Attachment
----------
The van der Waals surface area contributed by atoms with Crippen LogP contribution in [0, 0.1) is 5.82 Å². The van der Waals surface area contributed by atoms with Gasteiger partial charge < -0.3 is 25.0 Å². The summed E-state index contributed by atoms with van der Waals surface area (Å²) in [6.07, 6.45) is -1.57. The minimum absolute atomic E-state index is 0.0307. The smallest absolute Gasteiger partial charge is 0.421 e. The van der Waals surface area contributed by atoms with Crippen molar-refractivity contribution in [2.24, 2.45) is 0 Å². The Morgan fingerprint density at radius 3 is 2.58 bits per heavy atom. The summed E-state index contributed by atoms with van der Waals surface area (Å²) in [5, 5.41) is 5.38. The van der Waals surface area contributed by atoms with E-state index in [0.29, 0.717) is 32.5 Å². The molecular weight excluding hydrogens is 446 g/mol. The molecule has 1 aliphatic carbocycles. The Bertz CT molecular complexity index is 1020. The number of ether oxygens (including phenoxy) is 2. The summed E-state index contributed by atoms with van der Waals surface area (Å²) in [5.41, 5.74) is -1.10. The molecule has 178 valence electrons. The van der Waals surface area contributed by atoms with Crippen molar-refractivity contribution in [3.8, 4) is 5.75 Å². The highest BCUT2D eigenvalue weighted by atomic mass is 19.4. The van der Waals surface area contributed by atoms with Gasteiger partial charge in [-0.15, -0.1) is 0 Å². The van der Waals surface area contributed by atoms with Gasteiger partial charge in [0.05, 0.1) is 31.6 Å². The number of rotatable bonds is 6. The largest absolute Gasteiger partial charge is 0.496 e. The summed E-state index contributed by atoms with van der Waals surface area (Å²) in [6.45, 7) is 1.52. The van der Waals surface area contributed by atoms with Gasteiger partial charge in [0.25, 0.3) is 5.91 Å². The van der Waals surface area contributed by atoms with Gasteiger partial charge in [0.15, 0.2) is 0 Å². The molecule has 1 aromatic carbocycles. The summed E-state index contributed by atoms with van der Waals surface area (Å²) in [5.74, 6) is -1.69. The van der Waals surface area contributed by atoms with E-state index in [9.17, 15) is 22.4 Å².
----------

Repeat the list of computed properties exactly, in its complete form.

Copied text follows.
The van der Waals surface area contributed by atoms with Crippen LogP contribution in [0, 0.1) is 5.82 Å². The van der Waals surface area contributed by atoms with Gasteiger partial charge < -0.3 is 25.0 Å². The summed E-state index contributed by atoms with van der Waals surface area (Å²) in [6.07, 6.45) is -1.57. The minimum absolute atomic E-state index is 0.0307. The smallest absolute Gasteiger partial charge is 0.421 e. The van der Waals surface area contributed by atoms with Crippen molar-refractivity contribution in [2.24, 2.45) is 0 Å². The Morgan fingerprint density at radius 3 is 2.58 bits per heavy atom. The summed E-state index contributed by atoms with van der Waals surface area (Å²) in [5, 5.41) is 5.38. The van der Waals surface area contributed by atoms with E-state index in [0.29, 0.717) is 32.5 Å². The molecular weight excluding hydrogens is 446 g/mol. The molecule has 1 aliphatic carbocycles. The Bertz CT molecular complexity index is 1020. The number of ether oxygens (including phenoxy) is 2. The summed E-state index contributed by atoms with van der Waals surface area (Å²) in [5.41, 5.74) is -1.10. The molecule has 178 valence electrons. The van der Waals surface area contributed by atoms with Crippen molar-refractivity contribution in [3.8, 4) is 5.75 Å². The highest BCUT2D eigenvalue weighted by atomic mass is 19.4. The van der Waals surface area contributed by atoms with Gasteiger partial charge in [-0.15, -0.1) is 0 Å². The van der Waals surface area contributed by atoms with Gasteiger partial charge in [0.05, 0.1) is 31.6 Å². The number of rotatable bonds is 6. The largest absolute Gasteiger partial charge is 0.496 e. The summed E-state index contributed by atoms with van der Waals surface area (Å²) in [6.45, 7) is 1.52. The van der Waals surface area contributed by atoms with Gasteiger partial charge in [0.25, 0.3) is 5.91 Å². The van der Waals surface area contributed by atoms with Gasteiger partial charge in [0.15, 0.2) is 0 Å². The molecule has 1 aromatic carbocycles. The summed E-state index contributed by atoms with van der Waals surface area (Å²) in [5.74, 6) is -1.69. The van der Waals surface area contributed by atoms with E-state index in [9.17, 15) is 22.4 Å².